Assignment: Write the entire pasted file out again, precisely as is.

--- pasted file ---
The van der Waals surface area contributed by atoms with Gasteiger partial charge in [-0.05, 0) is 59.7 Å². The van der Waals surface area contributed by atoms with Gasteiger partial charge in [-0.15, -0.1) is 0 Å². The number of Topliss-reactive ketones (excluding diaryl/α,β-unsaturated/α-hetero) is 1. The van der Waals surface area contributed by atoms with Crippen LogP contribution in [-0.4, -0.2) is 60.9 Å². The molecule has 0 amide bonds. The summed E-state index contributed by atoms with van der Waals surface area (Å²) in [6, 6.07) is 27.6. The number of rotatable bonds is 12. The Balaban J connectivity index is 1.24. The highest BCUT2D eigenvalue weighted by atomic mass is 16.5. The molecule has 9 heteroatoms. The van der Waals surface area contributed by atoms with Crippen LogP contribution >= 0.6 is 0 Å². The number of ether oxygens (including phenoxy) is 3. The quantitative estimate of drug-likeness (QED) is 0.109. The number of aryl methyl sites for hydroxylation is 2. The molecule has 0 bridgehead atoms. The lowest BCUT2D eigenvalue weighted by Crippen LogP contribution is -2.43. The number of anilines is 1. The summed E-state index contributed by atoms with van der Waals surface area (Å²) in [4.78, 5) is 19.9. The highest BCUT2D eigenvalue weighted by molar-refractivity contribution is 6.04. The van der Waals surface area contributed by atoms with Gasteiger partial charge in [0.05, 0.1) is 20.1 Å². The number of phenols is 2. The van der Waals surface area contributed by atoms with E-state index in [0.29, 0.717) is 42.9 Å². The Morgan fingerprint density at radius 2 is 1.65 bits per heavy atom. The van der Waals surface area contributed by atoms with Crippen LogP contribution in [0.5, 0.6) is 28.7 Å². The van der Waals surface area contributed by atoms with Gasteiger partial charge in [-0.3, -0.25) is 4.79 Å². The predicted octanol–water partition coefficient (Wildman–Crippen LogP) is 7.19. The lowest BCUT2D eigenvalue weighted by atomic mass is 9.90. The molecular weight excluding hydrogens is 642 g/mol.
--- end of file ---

The van der Waals surface area contributed by atoms with Gasteiger partial charge in [-0.05, 0) is 59.7 Å². The van der Waals surface area contributed by atoms with Gasteiger partial charge in [-0.15, -0.1) is 0 Å². The number of Topliss-reactive ketones (excluding diaryl/α,β-unsaturated/α-hetero) is 1. The van der Waals surface area contributed by atoms with Crippen LogP contribution in [-0.4, -0.2) is 60.9 Å². The molecule has 0 amide bonds. The summed E-state index contributed by atoms with van der Waals surface area (Å²) in [6, 6.07) is 27.6. The number of rotatable bonds is 12. The Balaban J connectivity index is 1.24. The highest BCUT2D eigenvalue weighted by atomic mass is 16.5. The molecule has 9 heteroatoms. The van der Waals surface area contributed by atoms with Crippen LogP contribution >= 0.6 is 0 Å². The number of ether oxygens (including phenoxy) is 3. The quantitative estimate of drug-likeness (QED) is 0.109. The number of aryl methyl sites for hydroxylation is 2. The molecule has 0 bridgehead atoms. The lowest BCUT2D eigenvalue weighted by Crippen LogP contribution is -2.43. The number of anilines is 1. The summed E-state index contributed by atoms with van der Waals surface area (Å²) in [4.78, 5) is 19.9. The highest BCUT2D eigenvalue weighted by molar-refractivity contribution is 6.04. The van der Waals surface area contributed by atoms with Gasteiger partial charge in [0.05, 0.1) is 20.1 Å². The number of phenols is 2. The van der Waals surface area contributed by atoms with E-state index in [0.29, 0.717) is 42.9 Å². The Morgan fingerprint density at radius 2 is 1.65 bits per heavy atom. The van der Waals surface area contributed by atoms with Crippen LogP contribution in [0.5, 0.6) is 28.7 Å². The van der Waals surface area contributed by atoms with Gasteiger partial charge in [-0.3, -0.25) is 4.79 Å². The predicted octanol–water partition coefficient (Wildman–Crippen LogP) is 7.19. The lowest BCUT2D eigenvalue weighted by atomic mass is 9.90. The molecular weight excluding hydrogens is 642 g/mol.